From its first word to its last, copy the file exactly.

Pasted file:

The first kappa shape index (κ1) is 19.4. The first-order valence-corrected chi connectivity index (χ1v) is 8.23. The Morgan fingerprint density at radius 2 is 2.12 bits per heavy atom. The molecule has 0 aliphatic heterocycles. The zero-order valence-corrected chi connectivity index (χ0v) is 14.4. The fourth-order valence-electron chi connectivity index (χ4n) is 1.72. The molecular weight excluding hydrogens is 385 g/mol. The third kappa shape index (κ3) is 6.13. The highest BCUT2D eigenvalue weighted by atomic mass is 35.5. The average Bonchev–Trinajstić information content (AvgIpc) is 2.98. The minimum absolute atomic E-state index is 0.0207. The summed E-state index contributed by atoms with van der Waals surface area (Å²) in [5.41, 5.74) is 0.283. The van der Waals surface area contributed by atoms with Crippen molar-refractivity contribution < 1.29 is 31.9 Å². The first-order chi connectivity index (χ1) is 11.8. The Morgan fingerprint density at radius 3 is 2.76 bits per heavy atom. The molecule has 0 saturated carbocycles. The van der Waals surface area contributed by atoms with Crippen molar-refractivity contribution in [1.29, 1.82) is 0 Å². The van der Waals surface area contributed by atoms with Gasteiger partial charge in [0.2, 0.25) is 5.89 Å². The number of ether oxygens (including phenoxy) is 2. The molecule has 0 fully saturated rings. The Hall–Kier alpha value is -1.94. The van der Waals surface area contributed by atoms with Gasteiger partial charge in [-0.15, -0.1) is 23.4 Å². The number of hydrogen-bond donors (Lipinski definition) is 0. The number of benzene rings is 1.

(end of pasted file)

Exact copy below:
The first kappa shape index (κ1) is 19.4. The first-order valence-corrected chi connectivity index (χ1v) is 8.23. The Morgan fingerprint density at radius 2 is 2.12 bits per heavy atom. The molecule has 0 aliphatic heterocycles. The zero-order valence-corrected chi connectivity index (χ0v) is 14.4. The fourth-order valence-electron chi connectivity index (χ4n) is 1.72. The molecular weight excluding hydrogens is 385 g/mol. The third kappa shape index (κ3) is 6.13. The highest BCUT2D eigenvalue weighted by atomic mass is 35.5. The average Bonchev–Trinajstić information content (AvgIpc) is 2.98. The minimum absolute atomic E-state index is 0.0207. The summed E-state index contributed by atoms with van der Waals surface area (Å²) in [5.41, 5.74) is 0.283. The van der Waals surface area contributed by atoms with Crippen molar-refractivity contribution < 1.29 is 31.9 Å². The first-order chi connectivity index (χ1) is 11.8. The Morgan fingerprint density at radius 3 is 2.76 bits per heavy atom. The molecule has 0 saturated carbocycles. The van der Waals surface area contributed by atoms with Crippen molar-refractivity contribution in [1.29, 1.82) is 0 Å². The van der Waals surface area contributed by atoms with Gasteiger partial charge in [0.2, 0.25) is 5.89 Å². The number of ether oxygens (including phenoxy) is 2. The molecule has 0 fully saturated rings. The Hall–Kier alpha value is -1.94. The van der Waals surface area contributed by atoms with Gasteiger partial charge in [-0.15, -0.1) is 23.4 Å². The number of hydrogen-bond donors (Lipinski definition) is 0. The number of benzene rings is 1.